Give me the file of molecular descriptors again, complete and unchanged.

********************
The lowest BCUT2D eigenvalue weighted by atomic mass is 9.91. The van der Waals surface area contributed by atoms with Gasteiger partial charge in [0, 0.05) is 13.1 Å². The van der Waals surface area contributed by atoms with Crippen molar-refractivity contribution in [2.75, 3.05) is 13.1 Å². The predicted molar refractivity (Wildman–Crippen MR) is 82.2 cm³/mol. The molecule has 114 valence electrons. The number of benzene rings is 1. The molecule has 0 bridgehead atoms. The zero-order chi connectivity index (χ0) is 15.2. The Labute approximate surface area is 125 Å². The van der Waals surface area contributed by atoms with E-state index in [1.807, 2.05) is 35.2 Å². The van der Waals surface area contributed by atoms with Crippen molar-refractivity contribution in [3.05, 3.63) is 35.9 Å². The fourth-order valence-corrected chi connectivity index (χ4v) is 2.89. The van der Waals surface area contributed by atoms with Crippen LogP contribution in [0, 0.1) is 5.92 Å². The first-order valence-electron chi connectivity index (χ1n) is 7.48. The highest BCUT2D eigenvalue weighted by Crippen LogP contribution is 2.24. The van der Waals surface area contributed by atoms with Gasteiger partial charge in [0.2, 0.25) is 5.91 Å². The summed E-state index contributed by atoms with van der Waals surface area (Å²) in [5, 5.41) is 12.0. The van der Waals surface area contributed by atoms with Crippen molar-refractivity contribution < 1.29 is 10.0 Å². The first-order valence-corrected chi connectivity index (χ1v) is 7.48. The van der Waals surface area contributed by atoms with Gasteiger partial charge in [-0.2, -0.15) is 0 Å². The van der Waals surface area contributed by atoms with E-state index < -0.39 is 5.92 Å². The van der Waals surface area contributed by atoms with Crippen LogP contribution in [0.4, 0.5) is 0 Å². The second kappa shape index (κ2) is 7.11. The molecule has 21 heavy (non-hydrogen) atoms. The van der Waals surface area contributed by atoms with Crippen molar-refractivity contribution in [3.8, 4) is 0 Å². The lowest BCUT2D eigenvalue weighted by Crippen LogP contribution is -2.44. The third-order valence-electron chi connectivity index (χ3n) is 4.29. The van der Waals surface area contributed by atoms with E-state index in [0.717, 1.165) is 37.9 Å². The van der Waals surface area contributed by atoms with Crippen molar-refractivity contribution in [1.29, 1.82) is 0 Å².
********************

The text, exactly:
The lowest BCUT2D eigenvalue weighted by atomic mass is 9.91. The van der Waals surface area contributed by atoms with Gasteiger partial charge in [0, 0.05) is 13.1 Å². The van der Waals surface area contributed by atoms with Crippen molar-refractivity contribution in [2.75, 3.05) is 13.1 Å². The predicted molar refractivity (Wildman–Crippen MR) is 82.2 cm³/mol. The molecule has 114 valence electrons. The number of benzene rings is 1. The molecule has 0 bridgehead atoms. The zero-order chi connectivity index (χ0) is 15.2. The Labute approximate surface area is 125 Å². The van der Waals surface area contributed by atoms with E-state index in [1.807, 2.05) is 35.2 Å². The van der Waals surface area contributed by atoms with Crippen molar-refractivity contribution in [3.05, 3.63) is 35.9 Å². The fourth-order valence-corrected chi connectivity index (χ4v) is 2.89. The van der Waals surface area contributed by atoms with Crippen LogP contribution in [0, 0.1) is 5.92 Å². The first-order valence-electron chi connectivity index (χ1n) is 7.48. The highest BCUT2D eigenvalue weighted by Crippen LogP contribution is 2.24. The van der Waals surface area contributed by atoms with Gasteiger partial charge in [0.2, 0.25) is 5.91 Å². The summed E-state index contributed by atoms with van der Waals surface area (Å²) in [5, 5.41) is 12.0. The van der Waals surface area contributed by atoms with Crippen molar-refractivity contribution < 1.29 is 10.0 Å². The first-order valence-corrected chi connectivity index (χ1v) is 7.48. The van der Waals surface area contributed by atoms with Gasteiger partial charge in [-0.2, -0.15) is 0 Å². The van der Waals surface area contributed by atoms with E-state index < -0.39 is 5.92 Å². The van der Waals surface area contributed by atoms with Crippen LogP contribution in [0.4, 0.5) is 0 Å². The second kappa shape index (κ2) is 7.11. The molecule has 21 heavy (non-hydrogen) atoms. The van der Waals surface area contributed by atoms with Crippen molar-refractivity contribution in [3.8, 4) is 0 Å². The lowest BCUT2D eigenvalue weighted by Crippen LogP contribution is -2.44. The third-order valence-electron chi connectivity index (χ3n) is 4.29. The van der Waals surface area contributed by atoms with E-state index in [0.717, 1.165) is 37.9 Å². The van der Waals surface area contributed by atoms with Crippen molar-refractivity contribution in [1.29, 1.82) is 0 Å².